Writers I return to: Alice Munro, Annie Proulx, Mavis Gallant, W. G. Sebald, Elizabeth Strout, Maggie Nelson, Anita Brookner, Penelope Fitzgerald, Truman Capote, Joan Didion, Richard Yates, Elizabeth McCracken, and James Baldwin, to name a few.

Favorite writing advice: Hands down, this piece of advice from Benjamin Percy: "Keep hammering."

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Points of View

All Levels | This class offers writers of fiction and nonfiction a chance to experiment with points of view. We’ll start with the obvious first-, second-, and third-person points of view, but then look at more complex options: the unreliable…

Course Type: 6 Sessions  |   Instructor: Waverly Fitzgerald

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Start Date: 01/14/2020 – 5:00 pm
Registration for this class has not started.

Waverly Fitzgerald

Waverly Fitzgerald loves research as much as writing, which is sometimes a problem. She has written one non-fiction book, Slow Time (2007) and fourteen novels, of which nine have been published by publishers as diverse as Doubleday and Kensington. Her essays and poems have appeared in Facere and Raven Chronicles. For her essays on urban nature, she has been awarded a fellowship from Jack Straw Cultural Center, a grant from Artist Trust and residences at Hedgebrook and the Whiteley Center. She has presented at international and national writing conferences and taught for various continuing education programs including the UCLA Writers Program and the University of Washington Extension. She currently teaches online for Creative Nonfiction magazine.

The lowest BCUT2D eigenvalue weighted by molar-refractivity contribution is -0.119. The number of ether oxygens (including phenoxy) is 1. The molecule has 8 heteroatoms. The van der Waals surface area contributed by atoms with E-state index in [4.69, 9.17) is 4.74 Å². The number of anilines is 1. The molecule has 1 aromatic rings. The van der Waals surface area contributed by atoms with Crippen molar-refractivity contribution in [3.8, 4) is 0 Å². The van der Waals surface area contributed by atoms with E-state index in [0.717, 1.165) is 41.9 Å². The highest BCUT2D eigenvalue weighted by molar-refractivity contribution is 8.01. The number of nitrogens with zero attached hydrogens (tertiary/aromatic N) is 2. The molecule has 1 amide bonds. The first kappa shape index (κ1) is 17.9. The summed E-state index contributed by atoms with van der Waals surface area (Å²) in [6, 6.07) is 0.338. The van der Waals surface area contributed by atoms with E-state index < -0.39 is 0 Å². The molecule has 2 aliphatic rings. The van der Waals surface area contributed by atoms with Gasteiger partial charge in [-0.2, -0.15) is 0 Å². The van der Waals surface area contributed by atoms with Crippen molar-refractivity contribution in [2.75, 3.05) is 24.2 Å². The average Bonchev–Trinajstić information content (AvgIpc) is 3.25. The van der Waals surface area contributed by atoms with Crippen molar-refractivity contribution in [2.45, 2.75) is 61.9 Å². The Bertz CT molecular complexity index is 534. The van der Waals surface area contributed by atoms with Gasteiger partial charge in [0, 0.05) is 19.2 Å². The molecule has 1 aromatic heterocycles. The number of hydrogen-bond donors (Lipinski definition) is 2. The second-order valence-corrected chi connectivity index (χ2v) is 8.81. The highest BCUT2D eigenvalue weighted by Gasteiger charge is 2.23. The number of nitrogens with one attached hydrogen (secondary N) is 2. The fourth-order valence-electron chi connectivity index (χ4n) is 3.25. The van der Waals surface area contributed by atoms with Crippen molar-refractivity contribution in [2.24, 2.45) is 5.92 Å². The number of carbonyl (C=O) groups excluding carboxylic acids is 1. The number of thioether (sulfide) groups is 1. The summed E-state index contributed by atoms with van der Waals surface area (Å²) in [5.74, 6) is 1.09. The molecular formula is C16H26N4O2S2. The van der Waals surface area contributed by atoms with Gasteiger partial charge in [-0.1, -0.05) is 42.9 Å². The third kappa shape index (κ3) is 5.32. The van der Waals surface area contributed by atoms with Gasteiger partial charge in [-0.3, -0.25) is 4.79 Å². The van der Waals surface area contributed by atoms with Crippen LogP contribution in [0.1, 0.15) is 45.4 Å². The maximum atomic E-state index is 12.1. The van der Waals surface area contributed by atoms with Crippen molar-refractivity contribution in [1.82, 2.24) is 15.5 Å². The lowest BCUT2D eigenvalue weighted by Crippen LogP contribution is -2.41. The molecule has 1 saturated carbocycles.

Teaching philosophy: My only goal as a teacher is to make sure my students learn what they want to learn. So I provide accountability, offer feedback and encourage writing. I set up interesting situations where writers can practice either craft skills or generate new material on subjects of their own choosing. Although I bring in examples of writing from other writers, I encourage students to choose their own models. I’m as open to genre writing as I am to literary writing. Having found the workshop model of teaching (critique from the entire group of one manuscript at time) both inefficient and sometimes damaging, I rarely use it though I do encourage camaraderie in the classroom because second to writing I think participating in a writing community is an ingredient necessary for writerly success.